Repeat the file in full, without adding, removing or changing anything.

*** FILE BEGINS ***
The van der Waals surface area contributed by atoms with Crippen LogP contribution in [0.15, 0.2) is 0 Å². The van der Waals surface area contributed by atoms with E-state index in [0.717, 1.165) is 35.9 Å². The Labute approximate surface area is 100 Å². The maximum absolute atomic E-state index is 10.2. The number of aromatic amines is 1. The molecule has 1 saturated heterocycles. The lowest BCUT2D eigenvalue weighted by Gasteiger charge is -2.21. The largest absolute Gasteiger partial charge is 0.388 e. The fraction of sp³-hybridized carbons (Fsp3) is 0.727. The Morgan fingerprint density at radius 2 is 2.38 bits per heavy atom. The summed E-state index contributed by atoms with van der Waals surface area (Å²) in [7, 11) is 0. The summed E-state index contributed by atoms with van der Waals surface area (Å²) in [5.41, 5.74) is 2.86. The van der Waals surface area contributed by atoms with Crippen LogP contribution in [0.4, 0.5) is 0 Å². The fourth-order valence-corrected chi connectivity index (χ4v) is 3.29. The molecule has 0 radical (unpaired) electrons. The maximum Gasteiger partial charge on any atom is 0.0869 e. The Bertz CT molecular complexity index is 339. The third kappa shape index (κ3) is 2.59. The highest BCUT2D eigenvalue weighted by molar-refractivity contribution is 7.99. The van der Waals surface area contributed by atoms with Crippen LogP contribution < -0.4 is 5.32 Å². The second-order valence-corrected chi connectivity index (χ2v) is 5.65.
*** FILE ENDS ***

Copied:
The van der Waals surface area contributed by atoms with Crippen LogP contribution in [0.15, 0.2) is 0 Å². The van der Waals surface area contributed by atoms with E-state index in [0.717, 1.165) is 35.9 Å². The Labute approximate surface area is 100 Å². The maximum absolute atomic E-state index is 10.2. The number of aromatic amines is 1. The molecule has 1 saturated heterocycles. The lowest BCUT2D eigenvalue weighted by Gasteiger charge is -2.21. The largest absolute Gasteiger partial charge is 0.388 e. The fraction of sp³-hybridized carbons (Fsp3) is 0.727. The Morgan fingerprint density at radius 2 is 2.38 bits per heavy atom. The summed E-state index contributed by atoms with van der Waals surface area (Å²) in [7, 11) is 0. The summed E-state index contributed by atoms with van der Waals surface area (Å²) in [5.41, 5.74) is 2.86. The van der Waals surface area contributed by atoms with Crippen LogP contribution in [0.4, 0.5) is 0 Å². The fourth-order valence-corrected chi connectivity index (χ4v) is 3.29. The molecule has 0 radical (unpaired) electrons. The maximum Gasteiger partial charge on any atom is 0.0869 e. The Bertz CT molecular complexity index is 339. The third kappa shape index (κ3) is 2.59. The highest BCUT2D eigenvalue weighted by molar-refractivity contribution is 7.99. The van der Waals surface area contributed by atoms with Crippen LogP contribution < -0.4 is 5.32 Å². The second-order valence-corrected chi connectivity index (χ2v) is 5.65.